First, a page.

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Journal of Endocrinology and Metabolism, ISSN 1923-2861 print, 1923-287X online, Open Access
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Case Report
Volume 4, Number 1-2, April 2014, pages 36-38
                                                                                

A Rare Cutaneous Complication of Insulin in a Patient With Type 2 Diabetes That Developed Foot Necrosis at the Injection Site: A Result of Inadequate Patient Education

Tosun Haci Bayrama, c, Gumustas Seyitalia, Agir Ismaila, Uludag Abuzera, Serbest Sancarb
 

aDepartment of Orthopaedics and Traumatology, Faculty of Medicine, Adiyaman University, Adiyaman 02100, Turkey

bDepartment of Orthopaedic Surgery, Inegol State Hospital, Bursa, Turkey

cCorresponding author: Tosun H Bayram, Department of Orthopaedics and Traumatology, Faculty of Medicine, Adiyaman University, Adiyaman 02100, Turkey

Manuscript accepted for publication February 26, 2014
Short title: Insulin-induced Diabetic Foot Necrosis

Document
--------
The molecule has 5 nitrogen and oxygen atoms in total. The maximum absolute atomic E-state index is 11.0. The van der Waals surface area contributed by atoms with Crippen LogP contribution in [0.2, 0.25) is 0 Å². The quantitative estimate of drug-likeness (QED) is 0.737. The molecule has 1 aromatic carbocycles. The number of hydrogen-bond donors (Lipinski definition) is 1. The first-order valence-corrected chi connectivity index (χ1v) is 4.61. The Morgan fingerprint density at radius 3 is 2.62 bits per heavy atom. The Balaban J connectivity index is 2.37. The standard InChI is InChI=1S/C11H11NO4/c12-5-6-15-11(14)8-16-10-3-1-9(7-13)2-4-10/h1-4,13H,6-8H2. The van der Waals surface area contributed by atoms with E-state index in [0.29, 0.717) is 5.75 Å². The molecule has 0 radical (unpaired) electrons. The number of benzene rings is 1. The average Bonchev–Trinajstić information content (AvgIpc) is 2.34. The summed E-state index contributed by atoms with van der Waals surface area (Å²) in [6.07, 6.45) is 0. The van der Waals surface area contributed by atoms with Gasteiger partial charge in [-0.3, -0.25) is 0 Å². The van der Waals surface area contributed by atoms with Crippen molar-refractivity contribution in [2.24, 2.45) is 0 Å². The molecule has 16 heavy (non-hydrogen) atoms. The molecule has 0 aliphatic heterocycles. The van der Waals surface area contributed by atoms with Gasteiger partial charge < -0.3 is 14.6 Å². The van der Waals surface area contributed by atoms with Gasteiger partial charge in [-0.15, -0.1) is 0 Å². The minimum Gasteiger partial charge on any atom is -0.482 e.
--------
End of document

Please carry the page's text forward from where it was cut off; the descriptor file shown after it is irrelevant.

doi: http://dx.doi.org/10.14740/jem210w


Abstract 

Cutaneous complications of insulin became rare due to the introduction of highly purified recombinant human insulin preparations. We reported a case of a 63-year-old Anatolian man with type 2 diabetes mellitus that developed foot necrosis at the injection sites after local administration of analog recombinant mixed insulin to dorsal aspect of the foot due to foot pain. This case is rare and very interesting. The education of patients who use insulin is crucial to prevent skin-related complications of insulin therapy. So education is a part of treatment for patient with diabetes. 

Keywords: Diabetic foot; Diabetes; Insulin therapy; Patient education 
 

Introduction 

A large number of patients with diabetes are being treated with subcutaneous insulin injection [1]. Insulin allergy in patient with diabetes is a rare condition [2]. Insulin allergies range from localized skin reactions to systemic anaphylaxis. While insulin allergies were very common which were rated as 50-60% in the past, it is estimated to be less than 1-3% now [3]. This condition dramatically decreased due to improvement of the purification techniques and recombinant human insulin analogs [3, 4]. 

Foot infection in patient with diabetes is the most common and the major problem. Infection starts due to small trauma, and it can be seen from light cellulite around the skin ulcers to severe cellulitis, progressive chronic osteomyelitis and gangrene [5-7]. The treatment of diabetic foot should include regulation of blood glucose, surgical debridement of wound and antibiotic therapy [6, 7]. 
 

Case Report